[LAGRAM] Gesche Westphal-Fitch, Artificial grammars and visual patterns

Lundi 6 Juin 2016 - 14:00 à 16:00
Lieu détaillé: 

Salle 159


  Artificial grammars and visual patterns

Gesche Westphal-Fitch

University of Vienna

Human language relies on complex syntactic rules. How these rules are acquired and what cognitive mechanisms are needed in order to acquire and apply them are hotly debated topics. Artificial grammar learning (AGL) is a useful method for exploring which regularities in sensory input can be acquired without explicit instruction, using string sets ("grammars") that are precisely experimentally controlled.

Formal language theory is a theoretical framework that allows grammars to be divided into categories of varying complexity. Most AGL work has been conducted using finite state languages. However, it is now widely acknowledged that human language requires computations that go beyond the finite state. Examples of crossing dependencies in natural language suggest that human syntactic competence reaches beyond the next level of context-free languages and currently it is categorised as "mildly context-sensitive".  Although crossing dependencies in theory require a more sophisticated memory capacity than centre-embedded (nested) dependencies, there is some research that they are easier to process, counter to what formal language theory would predict.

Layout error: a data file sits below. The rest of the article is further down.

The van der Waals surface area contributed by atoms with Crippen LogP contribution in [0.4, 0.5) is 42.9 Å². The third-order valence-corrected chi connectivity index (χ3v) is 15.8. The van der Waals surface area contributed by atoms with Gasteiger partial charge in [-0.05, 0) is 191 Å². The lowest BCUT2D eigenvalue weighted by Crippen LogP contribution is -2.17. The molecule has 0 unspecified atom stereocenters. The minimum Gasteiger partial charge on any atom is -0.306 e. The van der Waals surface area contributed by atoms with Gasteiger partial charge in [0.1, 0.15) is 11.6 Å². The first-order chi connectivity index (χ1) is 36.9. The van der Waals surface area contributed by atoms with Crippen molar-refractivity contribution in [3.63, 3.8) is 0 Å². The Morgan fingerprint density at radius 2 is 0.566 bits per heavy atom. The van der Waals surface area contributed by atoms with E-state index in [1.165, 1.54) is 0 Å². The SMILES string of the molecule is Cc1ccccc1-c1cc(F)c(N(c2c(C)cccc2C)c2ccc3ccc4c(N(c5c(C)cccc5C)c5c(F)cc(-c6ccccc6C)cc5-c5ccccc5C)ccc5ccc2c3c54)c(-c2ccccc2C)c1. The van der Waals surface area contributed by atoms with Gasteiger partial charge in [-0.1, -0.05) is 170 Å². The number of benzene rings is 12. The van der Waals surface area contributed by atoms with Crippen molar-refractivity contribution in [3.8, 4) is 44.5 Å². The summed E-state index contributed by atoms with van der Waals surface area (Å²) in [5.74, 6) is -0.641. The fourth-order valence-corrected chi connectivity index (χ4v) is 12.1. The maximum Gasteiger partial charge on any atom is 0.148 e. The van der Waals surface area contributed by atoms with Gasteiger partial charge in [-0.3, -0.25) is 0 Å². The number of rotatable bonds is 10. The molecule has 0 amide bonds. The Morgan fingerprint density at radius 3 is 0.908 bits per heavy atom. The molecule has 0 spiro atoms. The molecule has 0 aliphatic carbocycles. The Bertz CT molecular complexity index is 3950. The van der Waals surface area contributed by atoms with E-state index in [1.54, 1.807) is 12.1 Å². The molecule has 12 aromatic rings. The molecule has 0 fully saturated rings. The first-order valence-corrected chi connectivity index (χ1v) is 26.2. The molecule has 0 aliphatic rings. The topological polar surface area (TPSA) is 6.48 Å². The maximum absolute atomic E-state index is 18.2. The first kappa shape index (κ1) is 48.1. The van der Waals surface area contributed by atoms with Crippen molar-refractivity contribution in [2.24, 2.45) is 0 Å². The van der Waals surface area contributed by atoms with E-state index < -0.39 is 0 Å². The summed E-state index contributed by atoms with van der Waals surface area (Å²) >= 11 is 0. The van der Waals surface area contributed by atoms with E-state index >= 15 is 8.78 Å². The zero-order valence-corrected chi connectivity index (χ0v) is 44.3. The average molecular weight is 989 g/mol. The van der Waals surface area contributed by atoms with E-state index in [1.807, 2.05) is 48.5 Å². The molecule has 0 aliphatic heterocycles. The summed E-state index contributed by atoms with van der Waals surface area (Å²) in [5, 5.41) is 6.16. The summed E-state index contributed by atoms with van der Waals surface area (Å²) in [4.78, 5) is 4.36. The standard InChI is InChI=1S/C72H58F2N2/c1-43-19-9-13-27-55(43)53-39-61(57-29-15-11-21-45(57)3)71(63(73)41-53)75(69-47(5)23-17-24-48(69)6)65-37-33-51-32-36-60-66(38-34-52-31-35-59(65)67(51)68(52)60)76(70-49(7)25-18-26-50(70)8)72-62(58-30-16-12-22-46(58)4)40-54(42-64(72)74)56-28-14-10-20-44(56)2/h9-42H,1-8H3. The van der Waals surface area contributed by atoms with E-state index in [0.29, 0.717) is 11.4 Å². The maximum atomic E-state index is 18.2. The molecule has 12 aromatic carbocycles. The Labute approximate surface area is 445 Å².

Crossing dependencies and centre-embedded dependencies are hard to process in the auditory domain due to the heavy load on short-term memory. These restrictions may obscure our picture of the true extent of human processing abilities. Unlike auditory stimuli, the presentation mode in the visual domain can be sequential or simultaneous, allowing a titration of memory load. I will present data from experiments using visual artificial grammars containing crossed and nested dependencies. Results show that whether or not the underlying rule is acquired depends strongly on the short-term memory load and that performance depends not only on the type, but also on the number of dependencies that have to be processed. The implications for our understanding of human processing abilities in the visual and auditory domain will be discussed.